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he encountered ; and when, a moment afterwards, he removed the rigid member, he beheld the sinking form of the victim, as it gradually settled in the ocean, still struggling, with regular but impotent strokes of the arms and feet, to gain the wreck, and to preserve an existence that had been so much abused in its hour of allotted probation.
“ He will soon know his God, and learn that his God knows him!” murmured the cockswain to himself. As he yet spoke, the wreck of the Ariel yielded to an overwhelming sea, and, after a universal shudder, her timbers and planks gave way, and were swept towards the cliffs, bearing the body.of the simple-hearted cockswain among the ruins.
Destruction of a Family of the Pilgrims by the Savages.--
-ALL was joy in Mrs. Fletcher's dwelling. “My dear mother,” said Everell, “it is now quite time to look out for father and Hope Leslie. I have turned the hourglass three times since dinner, and counted all the sands, I think. Let us all go on the front portico, where we can catch the first glimpse of them, as they come past the elm trees. Here, Oneco,” he continued, as he saw assent in his mother's smile, “ help me out with mother's rocking chair : rather rough rocking,”-he added, as he adjusted the rockers lengthwise with the logs that served for the floor. ing," but mother won't mind trifles just now. Ah! blessed babe, brother,” he continued, taking in his arms the beautiful infant, “ you shall come, too, even though you cheat me out of my birthright, and get the first em. brace from father.” Thus saying, he placed the laughing infant in his go-cart, beside his mother. He then aided his little sisters in their arrangement of the playthings they nad brought forth to welcome and astonish Hope ; and finally he made an elevated position for Faith Leslie, where she might, he said, as she ought, catch the very first glimpse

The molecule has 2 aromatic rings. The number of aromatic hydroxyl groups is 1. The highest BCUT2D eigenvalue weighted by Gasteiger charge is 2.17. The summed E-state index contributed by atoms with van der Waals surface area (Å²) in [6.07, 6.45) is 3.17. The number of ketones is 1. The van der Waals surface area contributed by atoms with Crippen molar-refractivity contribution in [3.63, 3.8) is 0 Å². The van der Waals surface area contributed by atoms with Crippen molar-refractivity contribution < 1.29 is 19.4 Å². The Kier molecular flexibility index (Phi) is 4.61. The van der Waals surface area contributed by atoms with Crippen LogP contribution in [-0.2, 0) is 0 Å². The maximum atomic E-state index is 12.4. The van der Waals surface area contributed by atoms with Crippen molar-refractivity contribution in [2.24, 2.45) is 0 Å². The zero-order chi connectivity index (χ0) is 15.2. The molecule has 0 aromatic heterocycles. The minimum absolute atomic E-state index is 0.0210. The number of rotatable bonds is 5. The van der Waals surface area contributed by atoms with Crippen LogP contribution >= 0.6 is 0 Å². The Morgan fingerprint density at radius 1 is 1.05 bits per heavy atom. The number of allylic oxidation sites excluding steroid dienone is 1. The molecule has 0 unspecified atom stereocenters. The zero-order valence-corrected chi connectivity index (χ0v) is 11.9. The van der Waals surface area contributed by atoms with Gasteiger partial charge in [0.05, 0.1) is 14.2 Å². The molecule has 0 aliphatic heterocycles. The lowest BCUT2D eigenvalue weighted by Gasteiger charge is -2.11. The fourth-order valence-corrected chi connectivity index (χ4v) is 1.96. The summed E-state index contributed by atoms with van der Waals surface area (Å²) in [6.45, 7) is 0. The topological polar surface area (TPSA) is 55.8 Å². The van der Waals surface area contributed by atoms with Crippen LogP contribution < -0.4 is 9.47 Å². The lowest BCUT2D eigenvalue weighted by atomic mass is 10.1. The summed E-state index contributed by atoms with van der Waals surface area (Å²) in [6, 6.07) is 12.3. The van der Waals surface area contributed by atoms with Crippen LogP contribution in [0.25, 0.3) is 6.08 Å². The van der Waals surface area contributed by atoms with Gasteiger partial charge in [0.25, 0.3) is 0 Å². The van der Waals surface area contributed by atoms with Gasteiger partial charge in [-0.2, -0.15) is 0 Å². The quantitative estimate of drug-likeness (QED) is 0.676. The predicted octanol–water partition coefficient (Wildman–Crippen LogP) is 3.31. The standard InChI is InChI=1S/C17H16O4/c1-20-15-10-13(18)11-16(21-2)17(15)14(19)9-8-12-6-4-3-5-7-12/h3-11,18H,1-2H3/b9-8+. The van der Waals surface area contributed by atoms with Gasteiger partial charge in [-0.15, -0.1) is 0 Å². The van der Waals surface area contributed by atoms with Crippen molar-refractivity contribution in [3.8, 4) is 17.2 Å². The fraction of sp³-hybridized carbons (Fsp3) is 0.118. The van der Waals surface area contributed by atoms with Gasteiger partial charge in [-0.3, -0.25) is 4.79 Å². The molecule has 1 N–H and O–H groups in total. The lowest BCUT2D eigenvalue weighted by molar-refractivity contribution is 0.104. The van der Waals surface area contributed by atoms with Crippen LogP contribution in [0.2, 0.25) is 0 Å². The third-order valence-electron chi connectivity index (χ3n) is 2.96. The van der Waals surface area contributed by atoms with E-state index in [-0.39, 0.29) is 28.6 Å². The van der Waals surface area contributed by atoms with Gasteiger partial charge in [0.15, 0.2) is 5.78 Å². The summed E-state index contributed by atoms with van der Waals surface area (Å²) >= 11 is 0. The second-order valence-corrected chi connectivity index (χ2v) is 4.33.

“ Thank, thank you, Everell,” said the little girl, as she mounted her pinnacle : “if you knew Hope, you would want to see her first, too; every body loves Hope. We shall always have pleasant times when Hope gets here.”
It was one of the most beautiful afternoons at the close of the month of May. The lagging Spring had at last come forth in all her power; “her work of gladness” was finished, and forests, fields and meadows were bright with renovated life. The full Connecticut swept triumphantly on, as if still exulting in its release from the fetters of winter. Every gushing rill had the spring-note of joy. The meadows were, for the first time, enriched with patches of English grain, which the new settlers had sown scantily, by way of experiment, prudently occupying the greatest portion of the rich mould with the native Indian corn. This product of our soil is beautiful in all its progress, from the moment when, as now it studded the meadow with hillocks, shooting its bright pointed spear from its mother earth, to its maturity, when the long golden ear bursts froin the rustling leaf.
The grounds about Mrs. Fletcher's house had been prepared with the neatness of English taste; and a rich bed of clover, that overspread the lawn immediately before the portico, already rewarded the industry of the cultivators. Over this delicate carpet, the domestic fowls, the first civilized inhabitants of the country of their tribe, were now treading, picking their food here and there like dainty little epicures.
The scene had also its minstrels; the birds, those ministers and worshippers of nature, were on the wing, filling the air with melody, while, like diligent little housewives, they ransacked the forest and field for materials for their house-keeping.
A mother, encircled by healthful, sporting children, is always a beautiful spectacle—a spectacle that appeals to nature in every human breast. Mrs. Fletcher, in obedience to matrimonial duty, or, it may be, from some lingering of female vanity, had on this occasion attired herself with extraordinary care. What woman does not wish to look handsome in the eyes of her hushand!
“Mother,” said Everell, putting aside the exquisitey fiue lace that shaded her cheek, “ I do not believe you locked more beautiful than you do to-day, when, as I h:ve heard, they called you the rose of the wilderness. Our little Mary's cheek is as round and as bright as a pesch, but it is not so handsome as yours, mother. Your heart has sent this colour here,” he continued, kissing her tenderly; “ it seems to have come forth to tell us that our father is near.”
“ It would shame me, Everell,” replied his mother, embracing him with a feeling that the proudest drawing-room belle might have envied, “ to take such flattery from any lips but thine.”_" Oh, do not call it flattery, motherlook, Magawisca-for Heavers sake cheer up-look, would you know mother's eye? jwt turn it, mother, one minute from that road—and her pale cheek too—with this rich colour on it ?”
“ Alas! alas !” replied Magawisca, glancing her eyes at Mrs. Fletcher, and then, as if heart struck, withdrawing them, “ how soon the flush of the setting sun fades from the evening cloud!”